Remember, the training effect is the desired goal of the training. The training effect could be anything: increased relative strength, muscle growth, "functional" hypertrophy, or muscle endurance. But the training effect isn't experienced until you recover from the training.

      To continue the metaphor, if you sun tan for five minutes, your body needs time to recover from that five minutes and adapt before you expose it to 10 minutes. Likewise, if you bench press 4 sets of near-maximal weight—let's say 225 pounds—with 2 minutes rest, you'll need some rest before you can bench press 4 sets of 230 pounds with 2 minutes rest. Failure to respect these recovery needs can leave you feeling—and becoming—weaker rather than stronger.

      Things would be a lot easier if everyone responded the same to every workout. But, just like darker-skinned individuals can tolerate a longer duration in the sun as compared to someone with lighter skin, some skinny guys can tolerate a higher frequency of training. I've devoted plenty of time to questions of volume, intensity, and frequency on my weekly TV show Live Large TV, because it's a never-ending discussion with many different approaches and theories to consider.

      Ultimately, experimentation and accurate records are the only ways you will determine how to individualize the different training variables for success. I found that following a low-volume, high-intensity program is a solid method to establish where you are and what will work best for you.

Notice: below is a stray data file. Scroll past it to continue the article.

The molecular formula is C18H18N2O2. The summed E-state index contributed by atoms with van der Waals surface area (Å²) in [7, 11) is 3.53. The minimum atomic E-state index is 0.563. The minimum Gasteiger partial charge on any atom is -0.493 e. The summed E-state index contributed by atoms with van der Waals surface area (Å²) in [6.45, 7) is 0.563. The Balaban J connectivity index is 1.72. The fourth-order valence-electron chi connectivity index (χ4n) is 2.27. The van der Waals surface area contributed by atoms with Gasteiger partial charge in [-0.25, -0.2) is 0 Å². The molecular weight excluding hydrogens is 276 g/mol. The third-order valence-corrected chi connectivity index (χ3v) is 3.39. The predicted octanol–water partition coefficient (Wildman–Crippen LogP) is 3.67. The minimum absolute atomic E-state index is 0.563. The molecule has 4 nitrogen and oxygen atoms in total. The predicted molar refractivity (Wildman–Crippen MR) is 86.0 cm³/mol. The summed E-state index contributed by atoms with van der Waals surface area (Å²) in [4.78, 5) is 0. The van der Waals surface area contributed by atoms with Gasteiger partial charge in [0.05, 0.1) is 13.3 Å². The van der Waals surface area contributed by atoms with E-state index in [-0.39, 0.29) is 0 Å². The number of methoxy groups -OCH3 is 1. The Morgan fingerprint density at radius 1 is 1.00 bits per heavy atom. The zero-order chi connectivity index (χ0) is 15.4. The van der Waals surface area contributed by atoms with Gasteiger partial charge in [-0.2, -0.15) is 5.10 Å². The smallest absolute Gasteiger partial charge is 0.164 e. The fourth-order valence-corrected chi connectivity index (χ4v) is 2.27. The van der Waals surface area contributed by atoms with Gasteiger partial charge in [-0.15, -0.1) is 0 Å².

Tempo: A tempo of 3-1-1 means that the concentric, or raising, portion of the lift should take 3 seconds; there should be a 1-second pause; and then a 1-second eccentric portion.

      5 sets of 12, 10, 8, 6, and 20 reps, 90 seconds rest between sets, 4-1-1 tempo
      5 sets of 5 reps: 1 rep with a 30-second negative, 1 rep with a 20-second negative, 1 rep with a 10-second negative, and 2 reps with bodyweight
      Military Press
      5 sets of 12, 10, 8, 6, and 20 reps, 90 seconds rest between sets, 3-1-1 tempo

      Incline Biceps Curls
      5 sets of 10, 8, 6, 6, and 12 reps, 90 seconds rest between sets, 4-1-1 tempo
      Lying Triceps Extensions
      5 sets of 10, 8, 6, 6, and 12 reps, 90 seconds rest between sets, 4-1-1 tempo
      Barbell Shrugs
      5 sets of 15, 12, 10, 8, and 15 reps, 60 sec. rest between sets, 3-1-1 tempo
      Standing Calf Raises
      5 sets of 10, 8, 6, 6, and 12 reps, 60 sec. rest between sets, 3-1-1 tempo